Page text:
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Campaign for Our Children Unveils Ground-Breaking ’’Marriage Works’’ Public Awareness Program; New Pilot Program Touts Benefits of Marriage to Older Teens in MD and D.C.


BALTIMORE -- Feb. 1, 2005 -- Campaign for Our Children (CFOC), a nonprofit group established in 1987 to promote adolescent preventive-health issues, today unveiled “Marriage Works,” a bold new public awareness program aimed at 15 to 19 year olds. The first-of-its-kind program includes advertisements that encourage reaching adulthood before bearing a child as well as a comprehensive Web site for teens, parents and health educators at

The spots will begin appearing as part of a pilot program in Maryland and Washington D.C. on February 1 and are expected to be used in other parts of the country in the near future.

CFOC, known for its ubiquitous “VIRGIN” billboards, among other high-profile public awareness initiatives, has significantly contributed to the national decline in births to teens over the last two decades. In concert with the launch of the pilot program, the organization also declared February, “National Marriage Month,” an effort it will continue to support in the years to come with new marriage-oriented program elements.

The “Marriage Works” pilot program will run through the month of February and peaks on Valentine’s Day, the occasion people of all ages associate with love and marriage. The campaign includes focused and persuasive television and radio commercials as well as billboards, online banners, transit and bus shelter advertisements, and school lesson plans and posters. The materials feature various images of young people as well as select messages in Spanish. In addition to communicating the larger benefits of the widely respected institution of marriage, the ads direct people to visit

National Research Shows Marriage DOES Work

The philosophy behind the new “Marriage Works” program is deeply rooted in recent research that shows children do best when raised by two parents inside a healthy marriage. Children of married parents will most likely do better in school and are more likely to have long-lasting marriages themselves. Boys raised by married parents are also less likely to commit crimes.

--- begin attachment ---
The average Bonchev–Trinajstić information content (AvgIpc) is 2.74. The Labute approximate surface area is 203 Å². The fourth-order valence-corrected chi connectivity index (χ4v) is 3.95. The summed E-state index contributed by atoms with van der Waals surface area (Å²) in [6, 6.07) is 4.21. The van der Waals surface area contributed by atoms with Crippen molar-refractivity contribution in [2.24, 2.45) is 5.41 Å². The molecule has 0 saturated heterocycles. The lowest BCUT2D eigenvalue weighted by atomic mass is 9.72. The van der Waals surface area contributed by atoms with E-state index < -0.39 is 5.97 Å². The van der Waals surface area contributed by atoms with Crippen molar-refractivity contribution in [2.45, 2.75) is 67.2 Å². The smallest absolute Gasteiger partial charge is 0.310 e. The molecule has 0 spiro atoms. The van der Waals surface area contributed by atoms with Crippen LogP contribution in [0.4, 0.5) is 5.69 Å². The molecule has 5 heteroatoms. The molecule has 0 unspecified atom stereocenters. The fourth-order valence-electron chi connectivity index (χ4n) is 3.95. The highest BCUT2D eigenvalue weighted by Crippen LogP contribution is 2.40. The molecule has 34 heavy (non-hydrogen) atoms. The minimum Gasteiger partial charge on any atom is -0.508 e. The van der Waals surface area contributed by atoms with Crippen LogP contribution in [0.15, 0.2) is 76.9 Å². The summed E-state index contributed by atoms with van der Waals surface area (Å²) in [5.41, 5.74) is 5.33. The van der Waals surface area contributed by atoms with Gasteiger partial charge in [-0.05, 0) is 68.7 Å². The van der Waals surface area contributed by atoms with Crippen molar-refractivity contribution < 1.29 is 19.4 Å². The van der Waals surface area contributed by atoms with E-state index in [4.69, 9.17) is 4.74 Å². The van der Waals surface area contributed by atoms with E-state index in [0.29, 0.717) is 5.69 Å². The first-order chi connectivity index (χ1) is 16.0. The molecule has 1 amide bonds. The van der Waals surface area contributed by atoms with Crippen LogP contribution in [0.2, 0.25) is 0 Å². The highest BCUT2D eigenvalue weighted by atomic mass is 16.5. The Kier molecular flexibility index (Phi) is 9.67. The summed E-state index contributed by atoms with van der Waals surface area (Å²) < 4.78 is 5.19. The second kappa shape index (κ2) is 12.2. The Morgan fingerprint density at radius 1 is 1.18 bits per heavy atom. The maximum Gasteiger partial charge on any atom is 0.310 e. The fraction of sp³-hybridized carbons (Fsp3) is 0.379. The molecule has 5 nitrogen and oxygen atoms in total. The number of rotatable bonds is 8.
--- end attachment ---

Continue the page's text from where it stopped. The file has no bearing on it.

The benefits of marriage are plentiful for parents, too: Married people earn and save more money, enjoy better physical and mental health, live longer, and exhibit lower rates of substance abuse. In fact, a recent report from the Centers for Disease Control showed that, among the 127,545 adults polled for its National Health Interview Study, married adults tend to be healthier than divorced, widowed or never married adults.

“Everyone agrees there are negative consequences associated with unplanned teenage childbearing, both to the child as well as to society at large,” said Hal Donofrio, president and chief executive officer of Campaign for Our Children. “We want to literally send a message to teens that delaying childbearing until adulthood and until they are married provides a brighter future for them and their child.”

The impetus behind the “Marriage Works” campaign is, in part, the striking number of pregnancies among unwed teens in the United States. In 2003, 81 percent of all teen pregnancies were to unmarried mothers, which represented an increase from 2002.

“This program has the potential to make an overwhelmingly positive impact on young people in the MD and DC area as well as throughout the entire nation,” said John P. Zaremba, Ph.D., president of the Robert Crown Center for Health Education, a Chicago-based organization that provides instruction to children on sex education and other health issues. “We applaud CFOC for taking this critical step toward educating our youth about the benefits of marriage and reducing the burden that out of wedlock teen births places on our taxpayers.”

“Marriage Works” is one of the many ways that CFOC is reaching out to reduce unwanted births among teens. Since its inception, CFOC has worked with all 50 states on various teen pregnancy prevention initiatives as well as with a number of countries outside the United States.

“The ’Marriage Works’ program is a natural progression in the work of CFOC, a group whose mission has always been to reduce teen pregnancy rates throughout the United States,” said Janet Hardy, M.D.C.M., Pediatrics Professor Emerita at Johns Hopkins University and a member of CFOC’s board of directors. “Mature choices made by youth are most often the result of a stable family life and role modeling of good parents.”

Editor’s note: research sources available upon request. The specifics of the media buy are also available. Please call 917-741-6246 for more information.

About CFOC

Established in 1987, CFOC was initially formed to address the high teen birth rate in Maryland through a comprehensive, hands-on program to educate children, parents and the general public. Since its inception, the program has contributed greatly to the overall national decline in births to teens. CFOC’s materials have been incorporated into adolescent prevention programs, schools and community organizations in all 50 states and in other countries such as Zimbabwe, New Zealand, Canada, Yugoslavia and Germany.

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